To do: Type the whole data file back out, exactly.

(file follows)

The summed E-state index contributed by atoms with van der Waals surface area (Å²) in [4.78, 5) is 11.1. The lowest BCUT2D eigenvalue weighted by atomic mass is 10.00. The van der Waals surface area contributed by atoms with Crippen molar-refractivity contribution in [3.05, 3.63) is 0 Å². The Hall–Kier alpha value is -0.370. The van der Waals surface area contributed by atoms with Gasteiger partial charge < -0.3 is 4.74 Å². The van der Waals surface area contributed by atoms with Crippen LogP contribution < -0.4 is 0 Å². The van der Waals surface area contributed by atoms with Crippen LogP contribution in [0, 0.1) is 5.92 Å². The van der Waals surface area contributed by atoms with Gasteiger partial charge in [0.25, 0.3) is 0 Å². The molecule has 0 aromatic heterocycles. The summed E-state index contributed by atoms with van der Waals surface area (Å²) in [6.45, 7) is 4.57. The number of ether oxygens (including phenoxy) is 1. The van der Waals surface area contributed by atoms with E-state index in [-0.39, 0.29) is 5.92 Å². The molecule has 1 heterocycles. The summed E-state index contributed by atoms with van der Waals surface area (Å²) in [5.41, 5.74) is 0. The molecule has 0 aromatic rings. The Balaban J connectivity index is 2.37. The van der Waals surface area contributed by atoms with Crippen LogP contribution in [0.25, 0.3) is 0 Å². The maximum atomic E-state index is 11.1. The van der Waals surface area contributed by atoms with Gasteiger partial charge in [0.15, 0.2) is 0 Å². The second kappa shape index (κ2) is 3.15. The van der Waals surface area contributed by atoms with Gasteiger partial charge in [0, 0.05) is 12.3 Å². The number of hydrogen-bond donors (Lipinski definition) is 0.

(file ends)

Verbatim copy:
The summed E-state index contributed by atoms with van der Waals surface area (Å²) in [4.78, 5) is 11.1. The lowest BCUT2D eigenvalue weighted by atomic mass is 10.00. The van der Waals surface area contributed by atoms with Crippen molar-refractivity contribution in [3.05, 3.63) is 0 Å². The Hall–Kier alpha value is -0.370. The van der Waals surface area contributed by atoms with Gasteiger partial charge < -0.3 is 4.74 Å². The van der Waals surface area contributed by atoms with Crippen LogP contribution < -0.4 is 0 Å². The van der Waals surface area contributed by atoms with Crippen LogP contribution in [0, 0.1) is 5.92 Å². The van der Waals surface area contributed by atoms with Gasteiger partial charge in [0.25, 0.3) is 0 Å². The molecule has 0 aromatic heterocycles. The summed E-state index contributed by atoms with van der Waals surface area (Å²) in [6.45, 7) is 4.57. The number of ether oxygens (including phenoxy) is 1. The van der Waals surface area contributed by atoms with E-state index in [-0.39, 0.29) is 5.92 Å². The molecule has 1 heterocycles. The summed E-state index contributed by atoms with van der Waals surface area (Å²) in [5.41, 5.74) is 0. The molecule has 0 aromatic rings. The Balaban J connectivity index is 2.37. The van der Waals surface area contributed by atoms with Crippen LogP contribution in [0.25, 0.3) is 0 Å². The maximum atomic E-state index is 11.1. The van der Waals surface area contributed by atoms with Gasteiger partial charge in [0.15, 0.2) is 0 Å². The second kappa shape index (κ2) is 3.15. The van der Waals surface area contributed by atoms with Gasteiger partial charge in [0, 0.05) is 12.3 Å². The number of hydrogen-bond donors (Lipinski definition) is 0.